Two days before the tenth anniversary of that fateful day in our country, September 11, 2001, memories flood back as the media begins its coverage. Many tragic events have taken place over the years, but for me 9/11 is one of the most heartbreaking.
Over the past decade, I have watched the event being played and replayed, and it is no less horrific now, nor do I believe the impact will lessen, no matter how many more anniversaries of this date are observed. I have heard some say they shouldn’t make such a ‘big deal’ every year – it’s over and done, we need to move on – I strongly disagree. Although it is especially difficult for the families of the victims, I believe it’s necessary, not only to remember those who were lost and the tireless efforts of the first responders, but also to recognize and be aware of the vulnerability of anyone at any given time. Who would have thought that such a thing could happen in our country?
On my first visit to New York in ’04 with my granddaughter, Kate, out of so many venues and events we planned to see, the one ‘must-see’ was ground zero. What a moment it was to actually be there and see it in person. I was amazed that it was such an emotional experience – it looked like pictures you see in war movies – total devastation – indescribable! And then there was the little church across the street from ground zero, St Paul’s Episcopal Chapel, circa mid 1700’s, which turned out to be the highlight of our trip, at least for me.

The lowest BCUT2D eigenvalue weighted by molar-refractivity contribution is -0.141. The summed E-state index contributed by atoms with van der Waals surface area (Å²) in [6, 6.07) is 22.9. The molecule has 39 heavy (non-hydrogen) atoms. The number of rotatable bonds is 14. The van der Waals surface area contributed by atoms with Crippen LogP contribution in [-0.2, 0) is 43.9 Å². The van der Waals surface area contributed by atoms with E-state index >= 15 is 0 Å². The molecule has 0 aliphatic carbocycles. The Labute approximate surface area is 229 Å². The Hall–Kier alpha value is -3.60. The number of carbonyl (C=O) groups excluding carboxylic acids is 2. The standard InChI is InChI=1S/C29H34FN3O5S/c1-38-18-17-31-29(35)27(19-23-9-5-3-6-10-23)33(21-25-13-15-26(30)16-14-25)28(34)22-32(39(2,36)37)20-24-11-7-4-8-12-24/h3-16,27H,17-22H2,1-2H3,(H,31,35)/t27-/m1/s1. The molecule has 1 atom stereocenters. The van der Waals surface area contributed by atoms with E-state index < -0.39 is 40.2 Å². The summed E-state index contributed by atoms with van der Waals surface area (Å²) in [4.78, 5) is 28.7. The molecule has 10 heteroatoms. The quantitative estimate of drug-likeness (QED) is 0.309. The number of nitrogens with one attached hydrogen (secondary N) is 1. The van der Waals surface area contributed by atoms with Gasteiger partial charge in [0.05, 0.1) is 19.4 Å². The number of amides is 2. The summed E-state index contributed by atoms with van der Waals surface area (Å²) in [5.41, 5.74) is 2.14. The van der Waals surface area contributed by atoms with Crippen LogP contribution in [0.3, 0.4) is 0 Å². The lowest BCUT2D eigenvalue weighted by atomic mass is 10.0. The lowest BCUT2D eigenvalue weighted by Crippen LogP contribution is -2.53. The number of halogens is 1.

It was a beautiful old stone building with an arched doorway and small cemetery in the front surrounded by an iron fence. After seeing the small historical sign that said George Washington had worshipped there, I knew I had to see inside. The moment we opened the heavy wooden door, I was overwhelmed – hundreds, maybe thousands of pictures, mementos, fireman and police badges and hats, handmade quilts from all over the country covered tables and walls. Thankfully, there were also boxes of Kleenex scattered about… there wasn’t a dry eye to be seen.
Three years had passed by the time we visited the little chapel and there had been countless people who had come through – in the beginning, it served as a refuge for families, workers, visitors, for rest, food, prayer, whatever the need, its doors were always open. And now it had been turned into a memorial, a sanctuary for the memory of lost loved ones. That was a special day for Kate and me – the memory of it remains in my mind and heart and is always more vivid at this time each year.I feel a connection and an obligation to these people, those who were taken and those who remain. We were all created by the same God, each of us a small part of the whole. On Sunday, the tenth anniversary of this fateful event, I will as always have my Kleenex handy as I watch the ceremonies at the new World Trade Center site. Time has not lessened the sadness of it all, but time does remind us how thankful we should be to live in this awesome country.
Thank you for letting me share my thoughts with you - I welcome yours. May God continue to bless our nation, and may God bless us - every one.